Painted when the artist was only twenty-one years old, this work hints at Blume's move away from an early precisionist style, marked by realism and attention to detail, toward his mature surrealist approach, which often included fantastical elements. Executed in the early months of 1927, while...
Painted when the artist was only twenty-one years old, this work hints at Blume's move away from an early precisionist style, marked by realism and attention to detail, toward his mature surrealist approach, which often included fantastical elements. Executed in the early months of 1927, while the artist was working in Exeter, New Hampshire, "Winter, New Hampshire" depicts a picturesque group of New England barns covered in snow. The buildings are carefully rendered, with an emphasis on the geometry of the wooden clapboarding. This delicate linear style draws heavily on the precisionist work of painters such as Charles Sheeler and Charles Demuth. Yet the unusual inclusion of the cow's head, which fits precisely into the barn's triangular "window," points toward the more expressive and illogical turn Blume's work would take in the coming years. Blume's decision to paint this scene may have been a direct response to the suggestion of his good friend, the New York City art dealer Charles Daniel. Between 1913 and 1932, Daniel ran the Daniel Gallery, which handled the work of important modernists including Charles Demuth, Marsden Hartley, Maurice Prendergast, Man Ray, Charles Sheeler, and Abraham Walkowitz. Blume became a late addition to Daniel's roster of artists when Daniel arranged his first sale in 1925. Thereafter the two men became quite close, with Daniel both financially supporting Blume and becoming his exclusive dealer. Daniel also recommended subjects for Blume to paint that he felt would find a ready market. In February of 1927, he wrote to Blume, "Naturally I do not want to tell you what you should or shouldn't paint. But if Winter in New Hampshire would fill you with a desire to paint a Snow Landscape, I know we should have a Picture that would be very enticing." (Quoted in Julie Mellby, "Letters from Charles Daniel to Peter Blume," Archives of American Art Journal 33, No. 1 (1993) p. 19.) Certainly the painting's title, "Winter, New Hampshire," is almost verbatim the phrase that appears in Daniel's letter. Blume did sell the painting through Daniel Gallery. It was purchased by the collector John T. Spaulding sometime before the fall of 1929, when it was lent from Spaulding's collection to a show called "An Exhibition of Painting and Sculpture by the School of New York" at the Harvard Society for Contemporary Art in Cambridge, Massachusetts. Heather Hole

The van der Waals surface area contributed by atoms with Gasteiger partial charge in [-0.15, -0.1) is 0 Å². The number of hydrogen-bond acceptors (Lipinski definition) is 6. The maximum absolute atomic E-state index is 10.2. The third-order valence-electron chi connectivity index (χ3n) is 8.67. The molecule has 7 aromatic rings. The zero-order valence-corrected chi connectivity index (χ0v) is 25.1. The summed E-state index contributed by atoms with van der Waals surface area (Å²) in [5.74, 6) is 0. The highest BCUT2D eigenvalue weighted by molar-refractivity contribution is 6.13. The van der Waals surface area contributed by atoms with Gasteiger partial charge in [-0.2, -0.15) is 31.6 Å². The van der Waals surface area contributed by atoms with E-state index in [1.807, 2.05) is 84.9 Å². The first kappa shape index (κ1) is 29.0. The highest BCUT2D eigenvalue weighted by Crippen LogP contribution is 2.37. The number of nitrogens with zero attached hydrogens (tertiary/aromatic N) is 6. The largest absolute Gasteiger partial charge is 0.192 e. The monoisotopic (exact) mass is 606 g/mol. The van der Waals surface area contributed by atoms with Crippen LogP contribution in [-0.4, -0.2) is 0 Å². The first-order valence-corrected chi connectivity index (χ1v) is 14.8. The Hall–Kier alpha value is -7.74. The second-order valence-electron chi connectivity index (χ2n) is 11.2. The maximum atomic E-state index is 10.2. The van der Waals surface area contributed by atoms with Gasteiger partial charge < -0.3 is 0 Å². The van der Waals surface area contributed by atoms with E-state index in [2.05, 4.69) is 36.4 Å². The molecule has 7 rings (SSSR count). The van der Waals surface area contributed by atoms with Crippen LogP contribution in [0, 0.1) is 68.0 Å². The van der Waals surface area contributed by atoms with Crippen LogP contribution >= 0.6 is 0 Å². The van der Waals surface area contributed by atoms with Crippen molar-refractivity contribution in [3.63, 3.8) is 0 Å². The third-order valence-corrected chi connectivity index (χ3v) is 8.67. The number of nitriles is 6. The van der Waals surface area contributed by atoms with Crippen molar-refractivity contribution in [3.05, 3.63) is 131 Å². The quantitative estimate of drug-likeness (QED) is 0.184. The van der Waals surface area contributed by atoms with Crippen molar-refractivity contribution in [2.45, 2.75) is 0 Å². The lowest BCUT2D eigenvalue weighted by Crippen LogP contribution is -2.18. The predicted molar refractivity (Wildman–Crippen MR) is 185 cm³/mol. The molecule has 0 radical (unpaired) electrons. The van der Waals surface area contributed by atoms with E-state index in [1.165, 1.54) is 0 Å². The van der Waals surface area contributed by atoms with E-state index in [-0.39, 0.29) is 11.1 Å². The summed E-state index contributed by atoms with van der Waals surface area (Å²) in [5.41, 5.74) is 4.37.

Lower left: PETER BLUME/1927
The artist; John T. Spaulding, Boston, by 1930; to MFA, 1948, bequest of John T. Spaulding.
Bequest of John T. Spaulding
Art © The Educational Alliance, Inc./Estate of Peter Blume / Licensed by VAGA, NY